Posts Tagged ‘bedbugs’

Bedbugs hitch at ride to Fresno for a bite

By Barbara Anderson / The Fresno Bee

Add Fresno to the list of cities under attack by bedbugs.

The bloodsucking pests have been a growing and highly visible problem in New York City for months — and now they’re here in force, pest-control operators say.

While the New York outbreak has struck hotels and public places, bedbugs in Fresno are mostly turning up in homes, pest-control operators say.

But the bugs can spread quickly, and there’s no way to know just how many there are. The Fresno County Department of Public Health doesn’t keep track of bedbug complaints like they do measles or mumps.

A bedbug is about the size of an apple seed when mature. The bugs feed on human blood, like ticks, and multiply quickly, hatching more than 12 eggs a week, Clay said. They can be clear, but after a blood meal, they can be reddish-brown, he said.


Bed Bugs Are Back

Florida Agriculture & Consumer Services Commissioner Charles H. Bronson urges steps to keep bed bugs out of homes.

Sunday May 2nd, 2010

TALLAHASSEE — The small, reddish brown insects are popping up in places all over the country.  While often presumed to indicate poor sanitation or bad housekeeping practices, bed bugs can show up anywhere, from the best kept house to a five-star hotel.  Florida Agriculture and Consumer Services Commissioner Charles H. Bronson says people can take steps to ensure they don’t bring the pests into their houses.

“Bed bugs infest places where people sleep and live, and all they need is to get in the door to get established,” Bronson said.  “We want people to be aware that they are out there and be careful while traveling so that they don’t bring them back home.”

Once established, bed bugs can be hard to control and can cause a lot of emotional distress to their victims.  Bed bugs are not known to carry or spread disease, but the fact that their only food is blood means they need to be avoided and controlled when present.

“They attack people when they are the most vulnerable and where people usually feel the safest, while at home trying to enjoy a restful night’s sleep,” Bronson said.  “They make people feel uncomfortable, and the fact that they can be difficult to control makes it worse.”

To avoid bringing bed bugs home, the Department recommends the following:
— Do a quick check for bed bugs when you are traveling and staying in hotels or other guest accommodations.

— Adult bed bugs are between the size of a matchhead and a pencil eraser.  Nymphal (immature) stages are smaller (about the size of a pencil tip).  Live bed bugs can move quickly, making them difficult to detect.

— Check hotel or guest beds for signs of bed bugs by removing the mattress cover before using.  Typical signs are dark spots on the edges or sides of mattresses, or the bed bugs themselves hiding there.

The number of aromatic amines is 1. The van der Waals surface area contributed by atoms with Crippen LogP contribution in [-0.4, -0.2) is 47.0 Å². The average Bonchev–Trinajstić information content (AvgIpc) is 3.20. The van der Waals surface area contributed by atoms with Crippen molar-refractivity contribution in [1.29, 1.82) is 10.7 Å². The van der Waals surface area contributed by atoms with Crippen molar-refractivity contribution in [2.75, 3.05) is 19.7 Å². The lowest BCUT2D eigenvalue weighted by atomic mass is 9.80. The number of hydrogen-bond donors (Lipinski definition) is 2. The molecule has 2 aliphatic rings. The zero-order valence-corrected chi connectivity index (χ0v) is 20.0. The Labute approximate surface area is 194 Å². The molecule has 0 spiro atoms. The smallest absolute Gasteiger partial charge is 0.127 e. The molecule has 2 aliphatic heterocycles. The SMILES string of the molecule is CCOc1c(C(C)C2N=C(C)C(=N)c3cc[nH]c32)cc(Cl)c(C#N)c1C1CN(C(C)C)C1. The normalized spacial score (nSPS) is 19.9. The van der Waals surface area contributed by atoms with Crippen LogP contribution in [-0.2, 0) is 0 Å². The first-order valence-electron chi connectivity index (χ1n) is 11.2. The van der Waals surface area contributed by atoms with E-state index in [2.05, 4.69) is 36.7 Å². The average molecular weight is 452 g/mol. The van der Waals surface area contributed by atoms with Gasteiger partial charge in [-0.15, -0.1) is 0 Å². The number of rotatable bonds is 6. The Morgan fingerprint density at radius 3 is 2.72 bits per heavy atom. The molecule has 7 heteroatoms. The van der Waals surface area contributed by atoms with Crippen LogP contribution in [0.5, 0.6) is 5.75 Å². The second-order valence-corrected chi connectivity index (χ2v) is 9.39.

— Look for them around furniture near the bed, headboards, and nearby couches and chairs.  Bed bugs may also be found harboring in dresser drawers.

— Don’t put luggage on or near the bed.  Put luggage in the closet or bathroom to avoid bed bugs climbing into luggage and coming home.

— Report any findings of bed bugs to the hotel operator or guest house manager. 

— When returning home from a trip, do not take luggage directly into the bedroom, immediately remove clothes from luggage and place in washer or dryer.

If you sustain any bed bug bites, don’t panic.  Bed bugs don’t transmit disease and allergic reactions are relatively rare.  Check your luggage to make sure you don’t bring any home and report to the property manager.  Laundering your clothes when you get home with hot soapy water kills bed bugs and drying on high temperature for 15-20 minutes kills bed bugs.

If you find bed bugs in your home, call a licensed pest control company to inspect and provide a written estimate of control costs.  Depending on the extent of the infestation, bed bug control can be labor intensive, so get a good idea of how the company will do the job and how much it will cost before agreeing.  Get estimates from more than one company.  You can cooperate with pest control by removing all sheets, blankets, mattress covers, pillowcases, etc., from beds and wash and dry them.  Wash and dry washable clothing, towels, and other linens.  If clothes or fabrics require dry cleaning, inform the cleaner about the bed bug risk.  Provide access for the pest control technician and, if possible, move furniture away from wall so there is a three foot space between the furniture and the walls.

If you have any concerns about the license status of the company or how the control is done contact the Department at 1-800-HELPFLA (1-800-435-7352).

Beucher & Son have great track record for the treatment of Bedbugs!